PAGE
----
Abstract: We are describing a small assemblage of marine hybodont sharks from the Middle Jurassic (Bathonian) carbonate rocks of the Jaisalmer Basin, North-western India. The assemblage is represented by both cuspidate and crushing dental remains of the genus Planohybodus and Strophodus (previously Asteracanthus), respectively. This is the first record of Planohybodus sp., Strophodus magnus, Strophodus medius and Strophodus indicus sp. nov. from the Jurassic of India or any other Gondwanan continent. This is the most diverse Jurassic marine chondrichthyan faunal record from the Jaisalmer Basin to date. This chondrichthyan faunal record from the Bathonian of India has close affinity to the European forms. This study reveals a much wider paleogeographic distribution of hybodont sharks and corroborates their cosmopolitan presence in the Mesozoic seas. The discovery of a new species, Strophodus indicus sp. nov. from India demonstrates a greater diversity in the genus Strophodus.
Li, J. & Sun, Z. & Cuny, G. & Ji, C. & Jiang, D. & Zhou, M. (2021): An unusual shark assemblage from the Ladinian–Carnian interval of South China. Papers in Palaeontology, 2021, in press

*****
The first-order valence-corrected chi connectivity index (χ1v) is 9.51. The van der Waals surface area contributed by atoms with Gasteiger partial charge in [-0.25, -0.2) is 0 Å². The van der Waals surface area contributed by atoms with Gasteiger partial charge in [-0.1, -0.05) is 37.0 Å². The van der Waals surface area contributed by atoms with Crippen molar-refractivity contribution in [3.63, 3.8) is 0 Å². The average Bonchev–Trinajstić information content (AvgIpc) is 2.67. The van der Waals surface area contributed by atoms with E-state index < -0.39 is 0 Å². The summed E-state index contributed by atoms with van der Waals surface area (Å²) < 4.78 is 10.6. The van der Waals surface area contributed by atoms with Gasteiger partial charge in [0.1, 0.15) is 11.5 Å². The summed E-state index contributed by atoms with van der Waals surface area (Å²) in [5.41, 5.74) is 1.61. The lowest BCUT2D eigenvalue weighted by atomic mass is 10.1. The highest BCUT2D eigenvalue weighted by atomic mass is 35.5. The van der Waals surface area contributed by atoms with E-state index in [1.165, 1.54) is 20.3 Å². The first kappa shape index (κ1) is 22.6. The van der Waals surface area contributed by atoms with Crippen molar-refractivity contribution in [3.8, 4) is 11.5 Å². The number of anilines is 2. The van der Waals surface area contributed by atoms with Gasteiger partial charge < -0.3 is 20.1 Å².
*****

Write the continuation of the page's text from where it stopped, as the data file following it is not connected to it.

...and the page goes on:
New genus: Rosaodus, Favusodus, Keichouodus
New species: Rosaodus xingyiensis, Favusodus orientalis, Keichouodus nimaiguensis
Abstract: A detailed taxonomic study of a diverse chondrichthyan fauna from the Ladinian–Carnian (Middle–Late Triassic) interval at Nimaigu locality in Guizhou Province, South China is presented. Six taxa are described, two of which are assigned to Elasmobranchii incertae sedis (aff. Rosaodus sp., Rosaodus xingyiensis gen. et sp. nov.) and three to the Euselachii (Euselachii gen. et sp. indet., Favusodus orientalis gen. et sp. nov., Keichouodus nimaiguensis gen. et sp. nov.), while the last one represents a possible Holocephali (aff. Arctacanthus sp.). Their stratigraphic distribution is documented on a bed-by-bed basis. This fauna is unusual because it is dominated by sharks with a cladodont-like dentition (which were barely known after the end-Permian mass extinction), and because it is almost devoid of durophagous euselachians, which makes it different from all other contemporaneous shark faunas worldwide. Transitional features are documented between ‘cladodont’ teeth and those of neoselachian sharks, which provide new insights into the replacement pattern of ancient sharks by modern ones.
Herzog, K.S. & Meininger, R.S. & Reyda, F.B. (2021): A New Species of Tapeworm in the Genus Stillabothrium (Rhinebothriidea: Escherbothriidae) from a Stingray from Borneo. Comparative Parasitology, 88(1), 34–40
New species: Stillabothrium borneoense